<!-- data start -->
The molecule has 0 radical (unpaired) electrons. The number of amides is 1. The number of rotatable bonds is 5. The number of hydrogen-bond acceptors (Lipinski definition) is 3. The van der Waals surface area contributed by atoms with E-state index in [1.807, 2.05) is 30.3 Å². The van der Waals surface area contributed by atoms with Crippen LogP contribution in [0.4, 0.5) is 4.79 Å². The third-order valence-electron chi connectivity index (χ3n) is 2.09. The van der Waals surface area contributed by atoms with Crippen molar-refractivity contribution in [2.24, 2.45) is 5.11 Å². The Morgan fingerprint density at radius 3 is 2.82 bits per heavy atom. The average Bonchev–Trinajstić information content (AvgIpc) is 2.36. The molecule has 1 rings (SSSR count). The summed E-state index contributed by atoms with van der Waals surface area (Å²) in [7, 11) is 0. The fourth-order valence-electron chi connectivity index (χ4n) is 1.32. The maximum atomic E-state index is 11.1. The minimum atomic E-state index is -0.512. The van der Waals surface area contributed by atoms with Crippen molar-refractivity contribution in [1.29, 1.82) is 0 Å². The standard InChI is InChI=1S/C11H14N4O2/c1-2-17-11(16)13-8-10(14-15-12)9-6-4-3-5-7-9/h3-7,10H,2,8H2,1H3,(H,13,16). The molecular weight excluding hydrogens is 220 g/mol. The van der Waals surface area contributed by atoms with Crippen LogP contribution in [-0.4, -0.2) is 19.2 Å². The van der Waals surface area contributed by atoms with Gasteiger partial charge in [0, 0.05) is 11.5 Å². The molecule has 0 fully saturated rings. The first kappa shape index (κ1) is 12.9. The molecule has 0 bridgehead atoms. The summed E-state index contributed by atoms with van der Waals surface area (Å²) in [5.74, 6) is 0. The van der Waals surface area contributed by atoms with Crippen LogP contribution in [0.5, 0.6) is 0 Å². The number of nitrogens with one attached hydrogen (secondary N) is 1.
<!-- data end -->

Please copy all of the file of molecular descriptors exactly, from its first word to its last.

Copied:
The molecule has 0 radical (unpaired) electrons. The number of amides is 1. The number of rotatable bonds is 5. The number of hydrogen-bond acceptors (Lipinski definition) is 3. The van der Waals surface area contributed by atoms with E-state index in [1.807, 2.05) is 30.3 Å². The van der Waals surface area contributed by atoms with Crippen LogP contribution in [0.4, 0.5) is 4.79 Å². The third-order valence-electron chi connectivity index (χ3n) is 2.09. The van der Waals surface area contributed by atoms with Crippen molar-refractivity contribution in [2.24, 2.45) is 5.11 Å². The Morgan fingerprint density at radius 3 is 2.82 bits per heavy atom. The average Bonchev–Trinajstić information content (AvgIpc) is 2.36. The molecule has 1 rings (SSSR count). The summed E-state index contributed by atoms with van der Waals surface area (Å²) in [7, 11) is 0. The fourth-order valence-electron chi connectivity index (χ4n) is 1.32. The maximum atomic E-state index is 11.1. The minimum atomic E-state index is -0.512. The van der Waals surface area contributed by atoms with Crippen molar-refractivity contribution in [1.29, 1.82) is 0 Å². The standard InChI is InChI=1S/C11H14N4O2/c1-2-17-11(16)13-8-10(14-15-12)9-6-4-3-5-7-9/h3-7,10H,2,8H2,1H3,(H,13,16). The molecular weight excluding hydrogens is 220 g/mol. The van der Waals surface area contributed by atoms with Crippen LogP contribution in [-0.4, -0.2) is 19.2 Å². The van der Waals surface area contributed by atoms with Gasteiger partial charge in [0, 0.05) is 11.5 Å². The molecule has 0 fully saturated rings. The first kappa shape index (κ1) is 12.9. The molecule has 0 bridgehead atoms. The summed E-state index contributed by atoms with van der Waals surface area (Å²) in [5.74, 6) is 0. The van der Waals surface area contributed by atoms with Crippen LogP contribution in [0.5, 0.6) is 0 Å². The number of nitrogens with one attached hydrogen (secondary N) is 1.